From bad jobs to new beginnings: Techies take a chance

What good can come from a nightmare job? You might find the motivation to walk away and find a new, better opportunity

Started from the bottom
Started from the bottom

When is a bad job too horrible? When you have to get out to save health, sanity, and soul. For those who walk away, the possibilities are promising: Potential stressors are mostly unknown, and compared to the old post, the new job has to be more manageable.

Behold the beauty of new beginnings.

Published in the anonymous InfoWorld Off the Record blog, here are real-life stories from IT pros who said “enough” to stressful job situations and moved on.

IT pros, if you have an on-the-job experience to submit about managing IT, developing apps, supporting users, a humbling moment, or a time when something went very right, send your story to offtherecord@infoworld.com. If we publish it we’ll keep you anonymous -- and send you a $50 American Express gift cheque.

The overly watchful eye of micromanagement
The overly watchful eye of micromanagement

Already treated like an unwanted stepchild, one company under the corporate umbrella gets a new boss. Head Honcho never visits the office location, micromanages from the corporate office, gives the employees a weekly task list, and grills them in detail about their every move -- hardly an ideal combination of traits.

As the weeks wear on, employees learn to expect constant emails, calls, and texts; shifting expectations; and the boss’s continual grumpiness, with no relief in sight.

As it turns out, the IT pro's first face-to-face meeting with the big boss is also the last. Our hero is given a pink slip, but it’s a relief. And the new job couldn't be more different -- it’s a place where the employees are trusted to take care of their duties, and the boss even hands out compliments. Who knew an IT job could be so good?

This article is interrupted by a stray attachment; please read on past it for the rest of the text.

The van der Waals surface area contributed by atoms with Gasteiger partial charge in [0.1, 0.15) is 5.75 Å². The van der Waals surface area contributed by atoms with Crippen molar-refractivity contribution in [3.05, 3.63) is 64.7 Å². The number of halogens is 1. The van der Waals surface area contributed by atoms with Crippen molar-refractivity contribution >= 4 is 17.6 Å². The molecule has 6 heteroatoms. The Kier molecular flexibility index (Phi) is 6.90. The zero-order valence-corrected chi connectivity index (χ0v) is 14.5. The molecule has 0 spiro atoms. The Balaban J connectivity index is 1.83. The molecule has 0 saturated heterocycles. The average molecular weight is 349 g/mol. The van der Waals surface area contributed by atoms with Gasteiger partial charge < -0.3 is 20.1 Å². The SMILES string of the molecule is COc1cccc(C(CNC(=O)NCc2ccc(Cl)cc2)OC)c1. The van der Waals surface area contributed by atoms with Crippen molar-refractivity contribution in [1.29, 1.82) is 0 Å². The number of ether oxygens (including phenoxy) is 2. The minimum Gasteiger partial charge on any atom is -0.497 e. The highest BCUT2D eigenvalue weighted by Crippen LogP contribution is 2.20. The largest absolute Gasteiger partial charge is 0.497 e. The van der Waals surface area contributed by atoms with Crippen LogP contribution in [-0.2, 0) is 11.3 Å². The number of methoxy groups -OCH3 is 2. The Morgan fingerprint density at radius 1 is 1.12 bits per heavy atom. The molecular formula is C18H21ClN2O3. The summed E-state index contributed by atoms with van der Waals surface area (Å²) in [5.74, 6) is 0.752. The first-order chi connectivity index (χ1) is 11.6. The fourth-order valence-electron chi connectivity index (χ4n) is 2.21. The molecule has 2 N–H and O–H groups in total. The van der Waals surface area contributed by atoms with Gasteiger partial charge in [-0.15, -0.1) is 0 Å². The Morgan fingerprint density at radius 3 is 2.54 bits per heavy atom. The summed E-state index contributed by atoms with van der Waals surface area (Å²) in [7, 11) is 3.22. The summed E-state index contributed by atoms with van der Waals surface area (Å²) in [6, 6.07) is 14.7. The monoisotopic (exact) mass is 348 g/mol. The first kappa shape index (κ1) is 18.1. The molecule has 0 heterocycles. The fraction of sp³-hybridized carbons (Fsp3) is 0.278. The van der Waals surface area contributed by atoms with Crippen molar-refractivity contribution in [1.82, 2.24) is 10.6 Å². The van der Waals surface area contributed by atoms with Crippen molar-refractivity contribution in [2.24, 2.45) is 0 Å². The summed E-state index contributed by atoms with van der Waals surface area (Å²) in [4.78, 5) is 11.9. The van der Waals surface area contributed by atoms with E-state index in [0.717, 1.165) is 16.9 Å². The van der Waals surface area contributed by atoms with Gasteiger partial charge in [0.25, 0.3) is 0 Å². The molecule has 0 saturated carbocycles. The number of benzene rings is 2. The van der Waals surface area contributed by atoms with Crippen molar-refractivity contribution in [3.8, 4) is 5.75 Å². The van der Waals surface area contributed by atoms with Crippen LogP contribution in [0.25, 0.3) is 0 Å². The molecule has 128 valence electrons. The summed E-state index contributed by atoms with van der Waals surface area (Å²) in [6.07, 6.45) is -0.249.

Ready, set, wait! And wait …
Credit: Thinkstock
Ready, set, wait! And wait …

It's like a bad miniseries, with each episode worse than the one before, only the drama is a lingering upgrade project, and the role of the CEO keeps getting recast.

CEO I kicks off the production with a run-of-the-mill assignment: Upgrade the company's IT infrastructure. He approves the three-part plan, and phase one is almost complete, exactly when the exec bows out.

Enter CEO II, but don't pay too much attention. He's kind of the understudy and merely holds down the fort until the new star steps in.

It's back to the beginning with CEO III, who asks why the company's tech is so archaic. Our IT pro fills out the details and gets approval for the second phase -- but not the third due to funding. It's progress, right?

The curtain call arrives with CEO IV, who agrees that completing the tech upgrade is a priority, but the funds weren’t yet available -- again. Yep, it’s the final act and high time to leave.

Improvements blocked by management wall
Credit: iStockphoto
Improvements blocked by management wall

The warning signs are there on the very first day: an IT staff too busy to provide the new employee orientation, and glaring problems with the IT infrastructure.

As time goes on, the techie determines the company's two fundamental problems: The underlying systems are a mess, with new emergencies popping up every day, and the senior execs hold unrealistic expectations of the tech crew. They pile on assignment after assigment, complete with unreasonable timelines -- and in the process, drive out top employees.

The IT pro makes a critical decision: Ignore the execs’ requests and address the critical issues head-on. After two years, the infrastructure is stabilized. But the senior managers do not acknowledge the need for long-term change and continue to squeeze the IT department.

A techie can't do much when management won't give an inch. Eventually, the exit door swings open, and the beleaguered techie follows in the steps of other senior employees.

money cut
Extreme cost-cutting

One company has a brilliant plan for new IT staff: Bring them on in a temp-for-hire basis, give them the job of three people, and work them until they burn out. Sure, it's bad for staff, but at least it's good to the bean counters.